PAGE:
Getting plants into the ground at just the right time can be tricky business. Never mind the weather choosing to co-operate or not, the seedlings have to be the right size to head out into the garden on time; and if they’re not, you just have to wait…
One way to make sure your seedlings are in tip top shape and ready to go right on schedule is to boost your germination rate and the speed of germination by giving seeds a head start as you go.
Most seeds (excepting lettuce) require no light to germinate. But did you know they also require no fertilizers, plant food or other nutrients? Seeds have everything they need packed right into them to germinate. The trigger that gets them started is moisture. Once they get wet, the signal is sent and the seed gets to work getting ready to send out a sprout.
What most people don’t know is that seeds actually do something pretty amazing when they start this process: they breathe! They respirate in the moist soil and use up the nutrients stored in their outer layer, as well as splitting open that layer, so they can spout. That’s why if you sow your seed in a soil mix that is too wet they won’t germinate: they can’t breathe and they will rot. Same thing happens if you get super rainy weather outside after planting – the seeds can’t breathe and they die.
So here’s a trick for giving your seeds an extra boost to get them off to a healthy start, especially those indoor seeds that need to get growing in a tight time-frame in order to get into the garden on time…
1. Make up a solution of .05 to 1% hydrogen peroxide in a spray bottle. [Dilution: Using 3% H2O2: add 2 parts filtered or distilled water for each part 3% H2O2. Using 35% FoodGradeH2O2 add 1 to 2 TBS to 1 quart (32 ounces) of filtered or distilled water.] Note: when possible do not use chlorinated water, as it inhibits seed growth; if necessary, fill a pitcher with tap water and let stand for 24 hours to allow the chlorine to dissipate; otherwise use filtered or distilled water. (Rain water works fine too!)
2. Saturate a paper towel with the spray and carefully fold the seeds into the center of the towel, keeping them in a single layer if possible.
3. Place the little packet you’ve made on a clean plate or in a clean bowl overnight, or, if you wish, until you see the tiny sprouts start to emerge.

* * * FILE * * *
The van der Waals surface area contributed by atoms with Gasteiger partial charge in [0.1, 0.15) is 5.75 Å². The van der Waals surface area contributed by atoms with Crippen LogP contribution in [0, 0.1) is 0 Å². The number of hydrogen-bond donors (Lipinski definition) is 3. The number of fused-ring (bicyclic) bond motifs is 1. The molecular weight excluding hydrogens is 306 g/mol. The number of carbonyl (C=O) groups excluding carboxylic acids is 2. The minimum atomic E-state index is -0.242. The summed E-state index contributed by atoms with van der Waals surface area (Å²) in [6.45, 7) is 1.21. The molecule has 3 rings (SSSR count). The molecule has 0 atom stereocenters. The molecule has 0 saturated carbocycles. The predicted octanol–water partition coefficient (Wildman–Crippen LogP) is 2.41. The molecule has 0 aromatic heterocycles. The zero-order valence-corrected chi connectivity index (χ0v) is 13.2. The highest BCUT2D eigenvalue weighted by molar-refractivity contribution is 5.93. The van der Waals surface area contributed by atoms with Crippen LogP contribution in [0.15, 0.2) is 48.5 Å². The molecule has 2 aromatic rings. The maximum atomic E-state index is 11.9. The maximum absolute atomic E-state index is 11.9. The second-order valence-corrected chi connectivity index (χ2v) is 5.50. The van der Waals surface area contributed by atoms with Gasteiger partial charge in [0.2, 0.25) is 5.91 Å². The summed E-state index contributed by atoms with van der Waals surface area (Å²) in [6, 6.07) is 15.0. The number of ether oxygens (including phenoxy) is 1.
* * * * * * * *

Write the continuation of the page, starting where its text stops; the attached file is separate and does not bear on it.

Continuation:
4. Keep the towel moist with the H2O2 solution, but not soaking wet. And DO NOT let it dry out!
5. Plant your seeds, in pots, flats, or right out in the garden, according to the seed and the timing of your sprouting.
This method will cut at least a week off most larger seeds (peas, corn, squash, cucumber, melons, sunflowers etc.) and can cut as much as two weeks off germination time for those finicky folk like celery, peppers, eggplants and spring flowers.
If you’re not sure you’ll have time or patience to keep them in the towel and moist until they sprout just plant them after at least 24 hours of this treatment, they’ll still come up faster. Why? Because the H2O2 oxygenates the seeds and gives them a kick start.
So, next time you’re fretting that you’re late getting those vegetable starts into flats, don’t fret. Just follow these instructions and you’ll get caught up for planting time in a jiffy.
Oh – and one more tip: once you start them in the flats, you can continue to spray them with a mist of 1% peroxide as they grow – they’ll grow faster and stronger too.
And don’t forget, once they sprout they will absolutely need to be kept moist, and will be ready for a little compost tea or other nutrient rich meal – they have enough stored energy to sprout all by themselves, but once they sprout, they will be hungry!
If you’re not sure how tender the seed is, just use the lesser dilution and experiment. A 1% or less solution seems to be safe for just about any seed, but test it out for yourself and determine the dilution rate that works best for you. We’ve used .05 and 1% with equal success.